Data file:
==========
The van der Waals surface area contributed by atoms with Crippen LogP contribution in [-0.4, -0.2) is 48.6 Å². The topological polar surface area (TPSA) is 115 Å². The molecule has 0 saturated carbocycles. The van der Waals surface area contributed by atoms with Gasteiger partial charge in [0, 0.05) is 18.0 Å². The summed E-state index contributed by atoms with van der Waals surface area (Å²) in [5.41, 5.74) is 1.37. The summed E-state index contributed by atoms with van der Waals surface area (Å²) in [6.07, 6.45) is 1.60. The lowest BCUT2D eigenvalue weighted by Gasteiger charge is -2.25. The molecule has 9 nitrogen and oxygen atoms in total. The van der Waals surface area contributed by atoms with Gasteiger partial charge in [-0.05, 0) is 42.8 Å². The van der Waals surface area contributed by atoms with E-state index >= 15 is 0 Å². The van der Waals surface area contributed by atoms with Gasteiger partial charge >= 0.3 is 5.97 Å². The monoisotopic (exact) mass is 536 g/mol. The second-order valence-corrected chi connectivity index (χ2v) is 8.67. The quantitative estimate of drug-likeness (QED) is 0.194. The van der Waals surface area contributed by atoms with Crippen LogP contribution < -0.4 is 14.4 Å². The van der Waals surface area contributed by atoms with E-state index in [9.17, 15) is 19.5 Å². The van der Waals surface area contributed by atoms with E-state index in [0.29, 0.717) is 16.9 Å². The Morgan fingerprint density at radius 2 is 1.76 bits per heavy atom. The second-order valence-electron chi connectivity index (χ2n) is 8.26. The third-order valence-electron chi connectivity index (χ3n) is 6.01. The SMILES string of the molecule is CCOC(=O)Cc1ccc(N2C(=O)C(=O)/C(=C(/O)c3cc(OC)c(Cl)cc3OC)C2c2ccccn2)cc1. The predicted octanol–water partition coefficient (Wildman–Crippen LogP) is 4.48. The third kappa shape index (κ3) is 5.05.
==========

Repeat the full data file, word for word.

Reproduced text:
The van der Waals surface area contributed by atoms with Crippen LogP contribution in [-0.4, -0.2) is 48.6 Å². The topological polar surface area (TPSA) is 115 Å². The molecule has 0 saturated carbocycles. The van der Waals surface area contributed by atoms with Gasteiger partial charge in [0, 0.05) is 18.0 Å². The summed E-state index contributed by atoms with van der Waals surface area (Å²) in [5.41, 5.74) is 1.37. The summed E-state index contributed by atoms with van der Waals surface area (Å²) in [6.07, 6.45) is 1.60. The lowest BCUT2D eigenvalue weighted by Gasteiger charge is -2.25. The molecule has 9 nitrogen and oxygen atoms in total. The van der Waals surface area contributed by atoms with Gasteiger partial charge in [-0.05, 0) is 42.8 Å². The van der Waals surface area contributed by atoms with E-state index >= 15 is 0 Å². The van der Waals surface area contributed by atoms with Gasteiger partial charge >= 0.3 is 5.97 Å². The monoisotopic (exact) mass is 536 g/mol. The second-order valence-corrected chi connectivity index (χ2v) is 8.67. The quantitative estimate of drug-likeness (QED) is 0.194. The van der Waals surface area contributed by atoms with Crippen LogP contribution < -0.4 is 14.4 Å². The van der Waals surface area contributed by atoms with E-state index in [9.17, 15) is 19.5 Å². The van der Waals surface area contributed by atoms with E-state index in [0.29, 0.717) is 16.9 Å². The Morgan fingerprint density at radius 2 is 1.76 bits per heavy atom. The second-order valence-electron chi connectivity index (χ2n) is 8.26. The third-order valence-electron chi connectivity index (χ3n) is 6.01. The SMILES string of the molecule is CCOC(=O)Cc1ccc(N2C(=O)C(=O)/C(=C(/O)c3cc(OC)c(Cl)cc3OC)C2c2ccccn2)cc1. The predicted octanol–water partition coefficient (Wildman–Crippen LogP) is 4.48. The third kappa shape index (κ3) is 5.05.